PCI recently spoke with Nigel Shewring, R&D Director for AkzoNobel’s Powder Coatings business, and Derek Rance, Director, RD&I Projects for AkzoNobel Performance Coatings, regarding trends in green technology and the issue of sustainability.

PCI: Powder coatings are an environment-friendly technology in terms of low-VOCs, however growth for this market is slower than other technologies. Why do many end users choose to stick with liquid coatings?

Shewring: Compared to liquid coatings, powder coatings have several advantages in terms of sustainability, and long-term can be the most effective and efficient solution. At AkzoNobel we typically model the energy and economics of various options for a customer (in some cases calculating the carbon footprint) to ensure we offer the best possible solution whether it be powder, liquid or a powder/liquid hybrid solution.

Although many customers continue to convert to powder from liquid, the initial change may not be simple, being driven by practicality, availability of new technology (e.g. appearance, application) and most importantly, economics. Paint shops represent a significant capital investment, which means they are usually only replaced after a minimum of 10 years. Clearly it is cheaper to invest in a refurbishment of a liquid paint line, for example from solventborne to waterborne, than to invest in a totally new powder coatings line. Allied to the economics is that the change from solvent to waterborne minimizes the need to learn new technologies and skills compared to the shift to powder.

Liquid coating systems often achieve their performance through the use of multiple, thin film layers. Powder’s inherent strength is in achieving high performance with a single layer, of a similar build to the multiple liquid coatings. However, this becomes a limitation when each of the liquid layers is achieving a specific purpose, for example anti-corrosive primer, metallic basecoat, high-flow clearcoat. This is where new technology such as Interpon D Brilliance (single-coat sparkle metallics for architectural) and Interpon Align (two coats of powder with one bake step) help the customer to more easily make the conversion, as well as offering significant economic benefits to existing powder customers.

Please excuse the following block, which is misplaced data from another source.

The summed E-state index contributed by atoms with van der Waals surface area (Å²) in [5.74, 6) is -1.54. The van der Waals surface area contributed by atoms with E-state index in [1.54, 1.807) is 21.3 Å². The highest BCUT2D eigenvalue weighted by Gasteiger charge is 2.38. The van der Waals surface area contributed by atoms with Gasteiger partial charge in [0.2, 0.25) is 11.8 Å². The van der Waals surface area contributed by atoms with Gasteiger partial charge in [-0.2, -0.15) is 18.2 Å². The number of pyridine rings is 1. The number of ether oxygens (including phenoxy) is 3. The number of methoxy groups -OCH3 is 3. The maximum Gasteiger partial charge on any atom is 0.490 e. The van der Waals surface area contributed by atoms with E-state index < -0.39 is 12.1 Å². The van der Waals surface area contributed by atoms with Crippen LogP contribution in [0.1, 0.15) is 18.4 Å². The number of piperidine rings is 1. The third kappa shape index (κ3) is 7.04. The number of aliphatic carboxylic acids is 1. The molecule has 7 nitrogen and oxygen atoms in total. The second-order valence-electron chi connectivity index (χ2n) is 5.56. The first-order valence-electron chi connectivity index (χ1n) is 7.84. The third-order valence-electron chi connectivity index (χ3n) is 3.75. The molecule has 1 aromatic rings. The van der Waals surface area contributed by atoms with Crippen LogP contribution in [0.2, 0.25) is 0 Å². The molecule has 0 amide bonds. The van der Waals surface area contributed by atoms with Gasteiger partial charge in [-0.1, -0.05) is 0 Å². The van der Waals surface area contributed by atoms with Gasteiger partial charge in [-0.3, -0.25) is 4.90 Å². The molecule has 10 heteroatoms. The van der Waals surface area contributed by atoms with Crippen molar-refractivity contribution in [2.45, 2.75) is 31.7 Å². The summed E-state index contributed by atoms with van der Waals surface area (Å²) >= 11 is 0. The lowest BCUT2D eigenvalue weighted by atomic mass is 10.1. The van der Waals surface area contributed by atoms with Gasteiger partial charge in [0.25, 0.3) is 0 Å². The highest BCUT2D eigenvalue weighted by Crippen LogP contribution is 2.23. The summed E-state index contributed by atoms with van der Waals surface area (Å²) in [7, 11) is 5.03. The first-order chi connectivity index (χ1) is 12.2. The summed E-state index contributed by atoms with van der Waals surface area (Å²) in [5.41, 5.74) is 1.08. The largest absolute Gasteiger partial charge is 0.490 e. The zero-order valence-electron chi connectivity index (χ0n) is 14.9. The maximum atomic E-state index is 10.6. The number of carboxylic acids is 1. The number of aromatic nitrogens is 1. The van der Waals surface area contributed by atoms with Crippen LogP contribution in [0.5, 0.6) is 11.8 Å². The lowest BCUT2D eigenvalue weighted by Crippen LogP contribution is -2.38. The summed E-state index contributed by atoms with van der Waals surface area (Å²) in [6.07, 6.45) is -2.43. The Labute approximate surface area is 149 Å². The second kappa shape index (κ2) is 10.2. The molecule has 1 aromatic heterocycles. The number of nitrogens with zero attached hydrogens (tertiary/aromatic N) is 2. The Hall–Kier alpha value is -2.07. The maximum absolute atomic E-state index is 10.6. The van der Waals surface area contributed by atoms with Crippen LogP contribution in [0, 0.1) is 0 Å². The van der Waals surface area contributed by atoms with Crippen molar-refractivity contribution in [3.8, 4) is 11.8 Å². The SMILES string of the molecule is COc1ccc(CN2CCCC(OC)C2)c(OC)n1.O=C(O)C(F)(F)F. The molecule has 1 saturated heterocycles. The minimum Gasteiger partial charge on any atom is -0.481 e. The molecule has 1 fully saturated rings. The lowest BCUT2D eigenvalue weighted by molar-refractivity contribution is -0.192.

The perceived high temperatures required to cure powders can also be seen as a barrier to convert. This is true for temperature-sensitive substrates, but for substrates that are not sensitive to higher temperatures, the energy cost is a smaller part of the total applied cost compared to common perception. If you add in costs such as pre-treatment, paint booth air management, forced-air drying booths for waterborne, and thermal abatement for the liquid booth exhaust, the economic balance is in favour of powder coatings.

For some customers, fast color change capability is seen as an obstacle; although powder booths can be cleaned quickly and safely with only compressed air. For a state-of-the-art liquid application facility (e.g., at an OEM) this can be achieved in less than one minute, and despite advances in new application technology the time required to completely clean a powder booth is substantially longer.

Finally, the size of the structure to be painted, or more specifically the oven required to house the structure, can represent a limitation. So while relatively large components such as an entire truck cab are being successfully powder coated, an ocean-going liner cannot.

At the same time, our liquid paint colleagues and the paint shop equipment manufacturers have not stood still in their development of low-VOC technologies. Ultimately, the customer chooses the best performance with the best value proposition that can be selected from multiple technologies.

PCI: What involvement does AkzoNobel have in the powder coatings arena? Do you see continued growth for this market?

Shewring: AkzoNobel is the largest global supplier of powder coatings. We continue to develop powder technologies and markets. For example, this year we launched Interpon Align. This technology allows the application of a two-coat powder coating, without having to cure the primer layer. The energy savings are obvious, but this technology also offers the opportunity to synchronize all the stages in the application process and remove bottlenecks. In one example the customer was able to achieve a 15% productivity increase with no additional capital or labour investment.

By volume and value, powder coatings’ growth over the recent years has been comparable if not faster than traditional performance coatings end-user markets (Tables 1 and 2), and we expect this trend to continue in the future. Another factor is that powder is becoming the preferred technological solution. For example, an acrylic powder clearcoat is the preferred technology in North America for machined aluminium alloy wheels. In these cases where we have a mature market technology, future growth is directly tied to the underlying market.

PCI: What are the benefits and drawbacks of biobased coatings technologies? Are customers willing to pay for this technology?